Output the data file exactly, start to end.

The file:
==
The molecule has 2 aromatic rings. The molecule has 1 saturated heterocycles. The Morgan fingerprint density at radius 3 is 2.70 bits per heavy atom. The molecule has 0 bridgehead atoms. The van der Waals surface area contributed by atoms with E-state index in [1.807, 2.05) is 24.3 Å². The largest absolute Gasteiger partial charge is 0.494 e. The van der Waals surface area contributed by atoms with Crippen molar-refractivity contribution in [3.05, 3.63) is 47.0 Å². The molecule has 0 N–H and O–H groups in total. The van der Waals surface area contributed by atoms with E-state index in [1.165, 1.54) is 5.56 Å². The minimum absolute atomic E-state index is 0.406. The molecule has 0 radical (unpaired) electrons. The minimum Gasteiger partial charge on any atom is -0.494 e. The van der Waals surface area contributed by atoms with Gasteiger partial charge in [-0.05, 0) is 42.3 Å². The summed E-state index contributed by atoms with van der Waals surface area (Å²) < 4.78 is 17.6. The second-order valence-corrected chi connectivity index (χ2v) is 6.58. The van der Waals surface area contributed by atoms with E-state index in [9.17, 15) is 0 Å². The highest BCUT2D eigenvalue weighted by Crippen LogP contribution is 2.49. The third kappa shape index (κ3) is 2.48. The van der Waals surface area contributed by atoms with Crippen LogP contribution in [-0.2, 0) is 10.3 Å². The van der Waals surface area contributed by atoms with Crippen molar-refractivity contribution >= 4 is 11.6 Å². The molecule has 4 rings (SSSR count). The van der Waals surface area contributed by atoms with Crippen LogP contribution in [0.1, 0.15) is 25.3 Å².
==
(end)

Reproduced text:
The molecule has 2 aromatic rings. The molecule has 1 saturated heterocycles. The Morgan fingerprint density at radius 3 is 2.70 bits per heavy atom. The molecule has 0 bridgehead atoms. The van der Waals surface area contributed by atoms with E-state index in [1.807, 2.05) is 24.3 Å². The largest absolute Gasteiger partial charge is 0.494 e. The van der Waals surface area contributed by atoms with Crippen molar-refractivity contribution in [3.05, 3.63) is 47.0 Å². The molecule has 0 N–H and O–H groups in total. The van der Waals surface area contributed by atoms with E-state index in [1.165, 1.54) is 5.56 Å². The minimum absolute atomic E-state index is 0.406. The molecule has 0 radical (unpaired) electrons. The minimum Gasteiger partial charge on any atom is -0.494 e. The van der Waals surface area contributed by atoms with Gasteiger partial charge in [-0.05, 0) is 42.3 Å². The summed E-state index contributed by atoms with van der Waals surface area (Å²) < 4.78 is 17.6. The second-order valence-corrected chi connectivity index (χ2v) is 6.58. The van der Waals surface area contributed by atoms with E-state index in [9.17, 15) is 0 Å². The highest BCUT2D eigenvalue weighted by Crippen LogP contribution is 2.49. The third kappa shape index (κ3) is 2.48. The van der Waals surface area contributed by atoms with Crippen LogP contribution in [-0.2, 0) is 10.3 Å². The van der Waals surface area contributed by atoms with Crippen molar-refractivity contribution >= 4 is 11.6 Å². The molecule has 4 rings (SSSR count). The van der Waals surface area contributed by atoms with Crippen LogP contribution in [0.1, 0.15) is 25.3 Å².